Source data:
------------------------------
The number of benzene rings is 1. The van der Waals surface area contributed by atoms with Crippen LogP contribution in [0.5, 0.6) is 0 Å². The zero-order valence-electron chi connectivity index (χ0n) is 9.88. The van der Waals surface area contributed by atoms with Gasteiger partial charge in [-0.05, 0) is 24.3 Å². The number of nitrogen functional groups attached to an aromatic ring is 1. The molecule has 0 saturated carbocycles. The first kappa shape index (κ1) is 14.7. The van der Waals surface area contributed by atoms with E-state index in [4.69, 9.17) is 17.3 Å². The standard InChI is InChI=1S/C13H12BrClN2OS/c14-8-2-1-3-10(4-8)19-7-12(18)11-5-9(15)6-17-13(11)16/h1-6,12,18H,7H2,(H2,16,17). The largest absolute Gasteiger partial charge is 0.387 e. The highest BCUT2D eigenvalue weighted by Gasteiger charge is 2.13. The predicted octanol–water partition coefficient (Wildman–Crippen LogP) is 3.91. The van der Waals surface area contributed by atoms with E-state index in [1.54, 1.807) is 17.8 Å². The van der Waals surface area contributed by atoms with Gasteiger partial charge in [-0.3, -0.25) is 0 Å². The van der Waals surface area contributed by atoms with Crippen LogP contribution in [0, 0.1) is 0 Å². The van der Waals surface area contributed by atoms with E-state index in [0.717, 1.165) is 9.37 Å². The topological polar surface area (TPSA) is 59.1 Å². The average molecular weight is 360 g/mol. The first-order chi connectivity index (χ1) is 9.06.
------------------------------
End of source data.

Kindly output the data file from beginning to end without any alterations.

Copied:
The number of benzene rings is 1. The van der Waals surface area contributed by atoms with Crippen LogP contribution in [0.5, 0.6) is 0 Å². The zero-order valence-electron chi connectivity index (χ0n) is 9.88. The van der Waals surface area contributed by atoms with Gasteiger partial charge in [-0.05, 0) is 24.3 Å². The number of nitrogen functional groups attached to an aromatic ring is 1. The molecule has 0 saturated carbocycles. The first kappa shape index (κ1) is 14.7. The van der Waals surface area contributed by atoms with E-state index in [4.69, 9.17) is 17.3 Å². The standard InChI is InChI=1S/C13H12BrClN2OS/c14-8-2-1-3-10(4-8)19-7-12(18)11-5-9(15)6-17-13(11)16/h1-6,12,18H,7H2,(H2,16,17). The largest absolute Gasteiger partial charge is 0.387 e. The highest BCUT2D eigenvalue weighted by Gasteiger charge is 2.13. The predicted octanol–water partition coefficient (Wildman–Crippen LogP) is 3.91. The van der Waals surface area contributed by atoms with E-state index in [1.54, 1.807) is 17.8 Å². The van der Waals surface area contributed by atoms with Gasteiger partial charge in [-0.3, -0.25) is 0 Å². The van der Waals surface area contributed by atoms with Crippen LogP contribution in [0, 0.1) is 0 Å². The van der Waals surface area contributed by atoms with E-state index in [0.717, 1.165) is 9.37 Å². The topological polar surface area (TPSA) is 59.1 Å². The average molecular weight is 360 g/mol. The first-order chi connectivity index (χ1) is 9.06.